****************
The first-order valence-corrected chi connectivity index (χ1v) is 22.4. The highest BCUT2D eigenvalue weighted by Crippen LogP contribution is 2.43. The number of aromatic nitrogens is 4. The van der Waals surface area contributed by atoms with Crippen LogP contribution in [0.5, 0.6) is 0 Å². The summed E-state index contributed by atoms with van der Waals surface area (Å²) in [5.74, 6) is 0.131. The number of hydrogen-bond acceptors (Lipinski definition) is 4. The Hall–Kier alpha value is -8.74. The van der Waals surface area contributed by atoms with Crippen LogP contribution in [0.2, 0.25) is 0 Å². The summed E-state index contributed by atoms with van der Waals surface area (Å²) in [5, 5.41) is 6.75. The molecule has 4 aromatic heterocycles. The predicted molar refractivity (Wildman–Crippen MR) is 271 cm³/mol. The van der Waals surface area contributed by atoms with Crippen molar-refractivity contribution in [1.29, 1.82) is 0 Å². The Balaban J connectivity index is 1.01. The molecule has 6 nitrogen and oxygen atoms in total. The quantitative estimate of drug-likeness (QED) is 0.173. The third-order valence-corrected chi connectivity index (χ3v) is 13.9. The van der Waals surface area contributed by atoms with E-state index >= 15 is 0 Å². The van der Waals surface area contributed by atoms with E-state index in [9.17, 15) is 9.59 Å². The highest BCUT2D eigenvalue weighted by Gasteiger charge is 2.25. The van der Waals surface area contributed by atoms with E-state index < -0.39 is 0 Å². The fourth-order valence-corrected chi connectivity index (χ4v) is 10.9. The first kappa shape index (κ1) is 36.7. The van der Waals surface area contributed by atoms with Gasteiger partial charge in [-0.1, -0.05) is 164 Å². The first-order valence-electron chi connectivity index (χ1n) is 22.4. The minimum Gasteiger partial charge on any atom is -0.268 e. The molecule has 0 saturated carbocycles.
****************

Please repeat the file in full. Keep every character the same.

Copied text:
The first-order valence-corrected chi connectivity index (χ1v) is 22.4. The highest BCUT2D eigenvalue weighted by Crippen LogP contribution is 2.43. The number of aromatic nitrogens is 4. The van der Waals surface area contributed by atoms with Crippen LogP contribution in [0.5, 0.6) is 0 Å². The summed E-state index contributed by atoms with van der Waals surface area (Å²) in [5.74, 6) is 0.131. The number of hydrogen-bond acceptors (Lipinski definition) is 4. The Hall–Kier alpha value is -8.74. The van der Waals surface area contributed by atoms with Crippen LogP contribution in [0.2, 0.25) is 0 Å². The summed E-state index contributed by atoms with van der Waals surface area (Å²) in [5, 5.41) is 6.75. The molecule has 4 aromatic heterocycles. The predicted molar refractivity (Wildman–Crippen MR) is 271 cm³/mol. The van der Waals surface area contributed by atoms with Crippen molar-refractivity contribution in [1.29, 1.82) is 0 Å². The Balaban J connectivity index is 1.01. The molecule has 6 nitrogen and oxygen atoms in total. The quantitative estimate of drug-likeness (QED) is 0.173. The third-order valence-corrected chi connectivity index (χ3v) is 13.9. The van der Waals surface area contributed by atoms with E-state index >= 15 is 0 Å². The van der Waals surface area contributed by atoms with E-state index in [9.17, 15) is 9.59 Å². The highest BCUT2D eigenvalue weighted by Gasteiger charge is 2.25. The van der Waals surface area contributed by atoms with E-state index < -0.39 is 0 Å². The fourth-order valence-corrected chi connectivity index (χ4v) is 10.9. The first kappa shape index (κ1) is 36.7. The van der Waals surface area contributed by atoms with Gasteiger partial charge in [-0.1, -0.05) is 164 Å². The first-order valence-electron chi connectivity index (χ1n) is 22.4. The minimum Gasteiger partial charge on any atom is -0.268 e. The molecule has 0 saturated carbocycles.